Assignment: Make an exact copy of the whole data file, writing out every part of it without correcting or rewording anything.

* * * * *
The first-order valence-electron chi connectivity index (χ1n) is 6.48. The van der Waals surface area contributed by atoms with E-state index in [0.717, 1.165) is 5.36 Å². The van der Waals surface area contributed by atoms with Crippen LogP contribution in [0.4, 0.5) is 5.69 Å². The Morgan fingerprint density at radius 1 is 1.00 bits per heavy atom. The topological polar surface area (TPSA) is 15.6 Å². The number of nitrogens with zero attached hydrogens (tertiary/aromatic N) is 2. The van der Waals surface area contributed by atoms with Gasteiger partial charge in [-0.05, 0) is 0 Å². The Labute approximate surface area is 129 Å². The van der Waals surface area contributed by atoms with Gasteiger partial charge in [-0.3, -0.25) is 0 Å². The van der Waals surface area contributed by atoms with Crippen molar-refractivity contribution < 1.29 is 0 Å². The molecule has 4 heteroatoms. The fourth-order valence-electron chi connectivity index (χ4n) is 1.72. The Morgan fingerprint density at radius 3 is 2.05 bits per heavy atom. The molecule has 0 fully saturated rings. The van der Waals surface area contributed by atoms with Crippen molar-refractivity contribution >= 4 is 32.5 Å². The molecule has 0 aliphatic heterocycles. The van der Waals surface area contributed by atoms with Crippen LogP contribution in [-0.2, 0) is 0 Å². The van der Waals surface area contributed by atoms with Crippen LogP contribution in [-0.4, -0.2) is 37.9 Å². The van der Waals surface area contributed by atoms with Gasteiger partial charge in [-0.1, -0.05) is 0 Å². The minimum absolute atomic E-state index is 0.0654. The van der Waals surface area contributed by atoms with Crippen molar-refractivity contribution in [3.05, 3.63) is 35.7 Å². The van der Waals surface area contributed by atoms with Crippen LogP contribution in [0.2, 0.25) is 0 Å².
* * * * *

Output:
The first-order valence-electron chi connectivity index (χ1n) is 6.48. The van der Waals surface area contributed by atoms with E-state index in [0.717, 1.165) is 5.36 Å². The van der Waals surface area contributed by atoms with Crippen LogP contribution in [0.4, 0.5) is 5.69 Å². The Morgan fingerprint density at radius 1 is 1.00 bits per heavy atom. The topological polar surface area (TPSA) is 15.6 Å². The number of nitrogens with zero attached hydrogens (tertiary/aromatic N) is 2. The van der Waals surface area contributed by atoms with Gasteiger partial charge in [-0.05, 0) is 0 Å². The Labute approximate surface area is 129 Å². The van der Waals surface area contributed by atoms with Gasteiger partial charge in [-0.3, -0.25) is 0 Å². The van der Waals surface area contributed by atoms with Crippen molar-refractivity contribution < 1.29 is 0 Å². The molecule has 4 heteroatoms. The fourth-order valence-electron chi connectivity index (χ4n) is 1.72. The Morgan fingerprint density at radius 3 is 2.05 bits per heavy atom. The molecule has 0 fully saturated rings. The van der Waals surface area contributed by atoms with Crippen molar-refractivity contribution >= 4 is 32.5 Å². The molecule has 0 aliphatic heterocycles. The van der Waals surface area contributed by atoms with Crippen LogP contribution in [-0.2, 0) is 0 Å². The van der Waals surface area contributed by atoms with Crippen LogP contribution in [-0.4, -0.2) is 37.9 Å². The van der Waals surface area contributed by atoms with Gasteiger partial charge in [-0.1, -0.05) is 0 Å². The minimum absolute atomic E-state index is 0.0654. The van der Waals surface area contributed by atoms with Crippen molar-refractivity contribution in [3.05, 3.63) is 35.7 Å². The van der Waals surface area contributed by atoms with Crippen LogP contribution in [0.2, 0.25) is 0 Å².